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A case involving an immigrant in former President Barack Obama’s deportation protection program may be testing the limits of that program and the Trump administration’s treatment of it.
Daniel Ramirez Medina, who twice received protection and a work permit under the deferred action for childhood arrivals program, has been in Immigration and Customs Enforcement detention in Tacoma, Wash., since Feb. 10.
His attorneys say he’s committed no crime or otherwise violated the program’s terms. But an ICE spokeswoman told Bloomberg BNA Feb. 15 that he’s a “self-admitted gang member.”
A lawsuit ( Ramirez Medina v. Dep’t of Homeland Sec. , W.D. Wash., No. 2:17-cv-00218, petition for habeas corpus filed 2/13/17 ) filed Feb. 13 in federal court in Washington state claims that Ramirez’s detention violates his constitutional rights, setting up a potential legal battle over the exact scope of DACA’s protections. It also could be indicative of a shift in immigration enforcement tactics despite President Donald Trump’s statements that he would go soft on the DACA population.
“ICE officers took Mr. Ramirez into custody based on his admitted gang affiliation and risk to public safety,” agency spokeswoman Rose Richeson said in a Feb. 15 e-mail to Bloomberg BNA. He was arrested at a home in Des Moines, Wash., during an ICE operation targeting a felon who had previously been deported, she said.
Although not common, the agency has arrested DACA recipients in the past during enforcement operations, an ICE official added. Those immigrants were considered an enforcement priority because of criminal convictions or affiliations, the official said.
But Ramirez never said he was in a gang, Ethan Dettmer, one of his attorneys, told Bloomberg BNA Feb. 15.
“He was pressured to admit that during his questioning,” but he never did, said Dettmer, who practices with Gibson Dunn & Crutcher in San Francisco. “We heard for the first time yesterday this claim that he admitted he’s a gang member,” he said.
“There are some important legal and policy questions raised by this claim,” Shoba Sivaprasad Wadhia, a professor at Pennsylvania State University’s Dickinson School of Law, told Bloomberg BNA Feb. 15. “The whole idea of deferred action is to not take enforcement action against a person or a group of persons,” said Wadhia, who directs Penn State Law’s Center for Immigrants’ Rights.
To enforce the immigration laws against someone proved to be a low priority without notice or termination of the DACA program “raises some legitimate concerns at both the legal and policy level,” she said.
Despite Trump’s campaign promise to terminate DACA on “day one” of his presidency, the program remains in place. And the president in media interviews following the election indicated that he wasn’t planning to deport the young, undocumented immigrants covered by DACA.
Even Trump’s Jan. 25 executive order on interior immigration enforcement—while “breathtaking"—indicates that DACA recipients aren’t an enforcement priority under the new standards, Wadhia said.
It’s true that all grants of DACA indicate that it can be revoked at any time, she said. But “at the very least, a revocation would require notice,” she said.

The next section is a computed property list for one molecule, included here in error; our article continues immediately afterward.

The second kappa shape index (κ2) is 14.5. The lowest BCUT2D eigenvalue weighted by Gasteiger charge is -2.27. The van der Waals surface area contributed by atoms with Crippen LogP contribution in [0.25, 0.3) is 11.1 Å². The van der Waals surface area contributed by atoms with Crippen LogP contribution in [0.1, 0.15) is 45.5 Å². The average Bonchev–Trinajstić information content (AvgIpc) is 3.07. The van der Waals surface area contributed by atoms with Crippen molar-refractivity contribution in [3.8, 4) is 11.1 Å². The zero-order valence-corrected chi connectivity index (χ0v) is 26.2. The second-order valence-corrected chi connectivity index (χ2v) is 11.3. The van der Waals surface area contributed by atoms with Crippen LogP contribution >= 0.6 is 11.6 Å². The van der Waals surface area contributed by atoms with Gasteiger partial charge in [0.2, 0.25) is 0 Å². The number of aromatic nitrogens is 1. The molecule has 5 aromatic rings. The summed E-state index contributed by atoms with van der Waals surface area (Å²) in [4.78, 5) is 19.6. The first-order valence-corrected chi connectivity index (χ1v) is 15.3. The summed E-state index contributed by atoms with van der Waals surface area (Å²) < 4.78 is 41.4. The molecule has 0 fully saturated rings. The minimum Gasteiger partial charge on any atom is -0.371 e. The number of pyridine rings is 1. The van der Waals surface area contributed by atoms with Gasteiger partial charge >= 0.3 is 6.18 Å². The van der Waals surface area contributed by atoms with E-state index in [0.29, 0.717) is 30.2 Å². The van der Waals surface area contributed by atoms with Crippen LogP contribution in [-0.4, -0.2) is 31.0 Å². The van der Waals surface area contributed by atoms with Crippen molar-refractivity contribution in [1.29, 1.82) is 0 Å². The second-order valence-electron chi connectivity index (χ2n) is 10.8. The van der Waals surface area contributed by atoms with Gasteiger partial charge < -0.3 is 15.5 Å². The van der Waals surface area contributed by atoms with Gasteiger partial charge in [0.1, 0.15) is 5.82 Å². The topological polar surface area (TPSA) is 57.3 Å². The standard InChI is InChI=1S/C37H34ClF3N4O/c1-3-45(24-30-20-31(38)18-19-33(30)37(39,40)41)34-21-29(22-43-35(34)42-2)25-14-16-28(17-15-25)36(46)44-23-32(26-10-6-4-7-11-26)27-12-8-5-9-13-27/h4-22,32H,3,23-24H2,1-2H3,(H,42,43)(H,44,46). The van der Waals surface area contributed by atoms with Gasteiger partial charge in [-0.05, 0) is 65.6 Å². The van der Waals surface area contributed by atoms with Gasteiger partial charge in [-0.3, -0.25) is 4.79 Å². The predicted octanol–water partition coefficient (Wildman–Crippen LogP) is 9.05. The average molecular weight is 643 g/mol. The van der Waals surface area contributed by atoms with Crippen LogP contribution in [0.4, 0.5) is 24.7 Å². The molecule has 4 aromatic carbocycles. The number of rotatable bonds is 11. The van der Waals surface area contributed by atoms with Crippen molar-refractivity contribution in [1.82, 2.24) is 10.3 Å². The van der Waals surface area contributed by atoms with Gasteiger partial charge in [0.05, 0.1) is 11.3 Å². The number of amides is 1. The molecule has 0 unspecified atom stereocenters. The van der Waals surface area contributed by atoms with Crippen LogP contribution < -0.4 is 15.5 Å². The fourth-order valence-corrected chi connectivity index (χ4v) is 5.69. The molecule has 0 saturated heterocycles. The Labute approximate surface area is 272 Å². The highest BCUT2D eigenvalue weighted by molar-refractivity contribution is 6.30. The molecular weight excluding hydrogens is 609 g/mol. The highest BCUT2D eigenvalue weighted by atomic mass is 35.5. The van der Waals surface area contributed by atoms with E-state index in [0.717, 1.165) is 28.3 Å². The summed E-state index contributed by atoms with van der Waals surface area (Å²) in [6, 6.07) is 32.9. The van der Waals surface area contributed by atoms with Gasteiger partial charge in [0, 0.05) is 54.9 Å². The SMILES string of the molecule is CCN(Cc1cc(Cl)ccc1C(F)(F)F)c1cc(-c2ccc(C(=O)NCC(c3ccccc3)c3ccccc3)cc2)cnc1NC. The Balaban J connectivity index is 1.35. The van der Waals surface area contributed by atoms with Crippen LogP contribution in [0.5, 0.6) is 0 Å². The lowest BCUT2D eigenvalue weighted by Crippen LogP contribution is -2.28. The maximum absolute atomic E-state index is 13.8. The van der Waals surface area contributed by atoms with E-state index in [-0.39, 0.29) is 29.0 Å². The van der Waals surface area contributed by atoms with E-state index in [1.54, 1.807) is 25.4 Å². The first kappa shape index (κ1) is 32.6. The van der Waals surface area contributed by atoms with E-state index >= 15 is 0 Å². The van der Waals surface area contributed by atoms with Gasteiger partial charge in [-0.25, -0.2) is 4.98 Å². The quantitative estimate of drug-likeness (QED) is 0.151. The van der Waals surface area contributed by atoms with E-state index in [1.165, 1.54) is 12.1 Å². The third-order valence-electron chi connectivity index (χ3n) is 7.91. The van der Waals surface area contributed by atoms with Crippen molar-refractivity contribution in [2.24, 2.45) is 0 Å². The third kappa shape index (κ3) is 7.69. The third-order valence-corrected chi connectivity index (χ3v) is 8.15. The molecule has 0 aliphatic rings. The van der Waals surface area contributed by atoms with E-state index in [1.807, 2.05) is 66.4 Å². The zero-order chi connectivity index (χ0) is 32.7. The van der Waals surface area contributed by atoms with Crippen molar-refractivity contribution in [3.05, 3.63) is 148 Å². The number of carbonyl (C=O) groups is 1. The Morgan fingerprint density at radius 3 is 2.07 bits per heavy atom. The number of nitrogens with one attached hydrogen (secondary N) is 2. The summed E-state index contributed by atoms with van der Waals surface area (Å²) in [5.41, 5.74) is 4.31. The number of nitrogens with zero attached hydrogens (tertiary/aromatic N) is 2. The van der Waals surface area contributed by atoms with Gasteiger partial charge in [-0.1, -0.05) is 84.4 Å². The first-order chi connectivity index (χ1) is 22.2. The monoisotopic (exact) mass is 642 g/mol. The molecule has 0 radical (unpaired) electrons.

There are some serious legal concerns if “individuals who received DACA and had no criminal history were all of a sudden deemed enforcement priorities, or had enforcement action taken against them,” Wadhia said.
Ramirez’s legal team is “going under the impression that this might have been a mistake,” Dettmer said. There is “no official change in policy that we’re aware of,” and “I hope that doesn’t happen,” he said.
“It’s very possible” that this is the way the Trump administration is ending DACA, La Habra, Calif., attorney Annaluisa Padilla told Bloomberg BNA Feb. 15. But this case is “a clear example of the emboldening and empowering” of ICE agents, in their discretion, to “go out there and arrest individuals,” said Padilla, who serves as president-elect of the American Immigration Lawyers Association.
ICE agents appear to have “much broader discretion” to “take these kinds of actions,” she said. The real concern among immigration attorneys is “the violation of due process and constitutional rights,” Padilla said.
“The law is really clear” that “anybody within the United States,” regardless of status, is “entitled to constitutional protections,” Dettmer said. “I don’t think that’s really controversial at all.”
“Where do we stand” when agency employees are given “such indiscriminate discretion” that anyone’s rights could be violated—even those of citizens? Padilla asked.
“My phone keeps ringing off the hook” with calls from DACA recipients asking what they should do if ICE comes to the door, she said. “We just don’t know what they’re going to do,” she said. The administration is “taking steps that are unprecedented and we have never seen before,” Padilla said.
A hearing in Ramirez’s case is set for the morning of Feb. 17 before Magistrate Judge James P. Donohue of the U.S. District Court for the Western District of Washington.
DACA recipients “made a commitment” to give the government their information and submit to background checks, and in exchange the government promised that they wouldn’t be deported as long as they contributed to society, Dettmer said. “By going back on that promise, I don’t think we’re serving ourselves well.”
To contact the reporter on this story: Laura D. Francis in Washington at firstname.lastname@example.org
Text of the habeas corpus petition for Ramirez is available at http://src.bna.com/mfa.
Copyright © 2017 The Bureau of National Affairs, Inc. All Rights Reserved.
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